To celebrate Poetry Day or Poetry Week you can chose a range of activities:
UNESCO statement: "Poetry reaffirms our common humanity by revealing to us that individuals, everywhere in the world, share the same questions and feelings. Poetry is the mainstay of oral tradition and, over centuries, can communicate the innermost values of diverse cultures. In celebrating World Poetry Day, March 21, UNESCO recognizes the unique ability of poetry to capture the creative spirit of the human mind".
National Poetry Day is a New Zealand-wide celebration of poetry and runs in conjunction with the New Zealand Post Book Awards. It is usually in August
Book Spine Poetry Competition – was one of the first poetry competitions we organized and it was an immediate success!
Select lots of books – fiction and nonfiction with interesting titles. Put as many as you can handle with their spine on the copymachine and copy on A3 and in colour. Laminate the A3s and cut the titles with the guillotine in strips.
Put all the strips on a large table so they are readable and easy for students to select.
Decide how many sentences the poems can contain. We allowed for no more than 10.
Use a white board or display board for the students to display the poems. They can fix the strips with blu-tak to the board. Make sure that if you run a competition you have their name written under the poem. Provide a whiteboard marker. Photograph each poem with the name of the owner. Or have them photographed by the student and sent to you by email. After the poem has been photographed, the student can remove it to make space for other students who want to give it a go and use some of the spines.
Especially when you have a class full of students trying to become Emily Dickinson or Walt Whitman all at the same time it can be crowded around the table and on the board.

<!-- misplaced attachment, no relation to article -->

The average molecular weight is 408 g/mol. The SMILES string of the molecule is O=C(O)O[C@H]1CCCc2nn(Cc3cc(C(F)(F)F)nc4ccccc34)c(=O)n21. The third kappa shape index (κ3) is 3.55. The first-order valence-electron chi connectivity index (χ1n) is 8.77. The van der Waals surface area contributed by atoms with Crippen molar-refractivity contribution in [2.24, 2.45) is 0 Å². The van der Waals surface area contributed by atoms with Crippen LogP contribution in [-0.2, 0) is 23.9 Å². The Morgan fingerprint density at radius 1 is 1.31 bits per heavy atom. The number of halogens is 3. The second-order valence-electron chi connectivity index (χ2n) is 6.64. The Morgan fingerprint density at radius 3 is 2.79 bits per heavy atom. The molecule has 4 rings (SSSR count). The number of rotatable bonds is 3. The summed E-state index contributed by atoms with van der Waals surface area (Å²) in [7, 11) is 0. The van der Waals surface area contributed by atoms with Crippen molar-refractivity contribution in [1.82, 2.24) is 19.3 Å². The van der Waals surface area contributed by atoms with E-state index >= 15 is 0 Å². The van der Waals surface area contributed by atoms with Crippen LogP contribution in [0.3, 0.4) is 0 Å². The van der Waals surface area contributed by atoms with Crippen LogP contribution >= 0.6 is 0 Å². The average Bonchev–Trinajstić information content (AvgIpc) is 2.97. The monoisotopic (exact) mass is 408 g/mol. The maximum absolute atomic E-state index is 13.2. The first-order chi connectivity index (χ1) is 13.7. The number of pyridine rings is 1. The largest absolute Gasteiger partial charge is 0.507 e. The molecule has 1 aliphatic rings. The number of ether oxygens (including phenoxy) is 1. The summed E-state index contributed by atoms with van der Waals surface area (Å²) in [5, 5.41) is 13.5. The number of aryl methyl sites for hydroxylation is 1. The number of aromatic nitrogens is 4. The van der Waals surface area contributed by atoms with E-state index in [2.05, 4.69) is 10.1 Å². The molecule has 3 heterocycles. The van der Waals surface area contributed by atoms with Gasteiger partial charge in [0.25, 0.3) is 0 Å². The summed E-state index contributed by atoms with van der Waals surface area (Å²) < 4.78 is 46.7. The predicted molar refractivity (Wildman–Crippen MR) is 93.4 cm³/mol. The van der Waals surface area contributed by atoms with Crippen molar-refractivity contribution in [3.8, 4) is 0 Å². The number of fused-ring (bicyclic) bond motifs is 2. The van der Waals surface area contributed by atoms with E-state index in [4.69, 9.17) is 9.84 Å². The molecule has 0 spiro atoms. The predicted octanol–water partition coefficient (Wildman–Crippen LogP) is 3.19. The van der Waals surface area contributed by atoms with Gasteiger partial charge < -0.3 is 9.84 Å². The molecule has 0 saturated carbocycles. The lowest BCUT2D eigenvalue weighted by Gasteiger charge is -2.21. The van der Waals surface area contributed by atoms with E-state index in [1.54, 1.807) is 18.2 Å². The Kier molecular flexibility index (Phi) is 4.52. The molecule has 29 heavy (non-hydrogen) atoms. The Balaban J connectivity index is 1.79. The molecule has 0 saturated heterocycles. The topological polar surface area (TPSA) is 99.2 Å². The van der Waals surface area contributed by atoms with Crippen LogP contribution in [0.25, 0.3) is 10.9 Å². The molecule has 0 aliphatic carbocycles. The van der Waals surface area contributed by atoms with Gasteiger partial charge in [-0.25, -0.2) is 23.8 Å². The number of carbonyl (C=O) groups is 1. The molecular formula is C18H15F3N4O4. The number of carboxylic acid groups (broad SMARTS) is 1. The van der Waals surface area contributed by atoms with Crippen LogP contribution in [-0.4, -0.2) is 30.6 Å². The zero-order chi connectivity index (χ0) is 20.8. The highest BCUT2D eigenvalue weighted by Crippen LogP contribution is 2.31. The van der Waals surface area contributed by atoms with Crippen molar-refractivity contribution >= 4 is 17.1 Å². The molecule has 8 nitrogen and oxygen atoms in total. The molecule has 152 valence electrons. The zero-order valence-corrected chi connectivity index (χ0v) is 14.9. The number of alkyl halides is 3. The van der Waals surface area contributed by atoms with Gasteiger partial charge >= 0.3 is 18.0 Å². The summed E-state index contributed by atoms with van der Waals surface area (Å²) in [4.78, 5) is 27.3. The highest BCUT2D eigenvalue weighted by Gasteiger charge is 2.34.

We had individual students flocking around the tables and in front of the whiteboard for as long as the competition ran. During their reading sessions, if the teacher allowed, or during interval and during lunchtime. Even after school we saw students gathering together to come up with unexpected gems.
Every evening I downloaded the photos to my computer and printed the poems – 4 on A4 single sided. A lot of work but after a week we had a professional poet judging the poetry. Our judge wanted a paper version so she could select, reread and sift until she was happy with her decision. She selected the best 10 poems and 1 final winner who received the winning poem printed on A3 and laminated. All 10 got a free poetry workshop with the professional poet.
Window To Poetry – To celebrate Mother Tongue, Other Tongue, an event held in August, we combined it with a Poetry Day and asked students and teachers to write their favorite poem on the Library windows in their favorite language. Or, if they didn't know any poetry they liked they could make their own poems, as long as it was appropriate.
We ended up with lots of poetry in a range of languages from all over the world. Even my favorite Twentse poet Willem Wilmink (local Dutch dialect) with his beautiful poem about Enschede was represented. Next to that we had South African, Chinese, Spanish, Japanese, Tongan, Samoan, German, English, French, Thai and Korean poetry on display.
Make sure to buy a range of appropriate window pens/markers. I used an unknown brand and type and we needed professional graffiti cleaners to take it off. Luckily we had it on the windows for nearly a year and lots of people commented on the beauty of it so I don't feel too guilty (:-)
Poetry In Motion – Students could use the poetry display board to pin their own poems to the board. I had a hat with scrap paper and a pencil next to the board and they could put their work wherever they liked. Staple it to strips hanging from the shelves or put it in the up-side-down paper hats I had hanging from the shelves. They liked the freedom! Click here to view the display Poetry in Motion where you can find tips on creating a poetry display.
Poetry in Numbers – Poetry written with a specific amount of numbers in it. This can be 3 or 5 or 10, depending on how hard you want to make it and the length of the poem. It can be numbers like in 2gether or gr8 as substitute for letters like in txt messages, or numbers as in the poem below. The mathematicians among the poets will love it.
7 days make a week,
7 wonders in the world,
7 dwarfs with their Snow White
7 seas round the earth.
7, 14, 21, 28, 35,
42, 49, 56, 63.
7, 14, 21, 28, 35, 42, 49, 56, 63, 70
Haiku Poetry – Organize a Haiku Competition and publish all Haikus on a board or on the windows.
Limerick Competition – For the lighthearted touch you can organize a Limerick Competition. Not as 'easy' as a Haiku but often more humorous.
Colour Poetry – Let your students describe what a specific colour does to them, what emotion pink enhances or what feeling yellow gives them….
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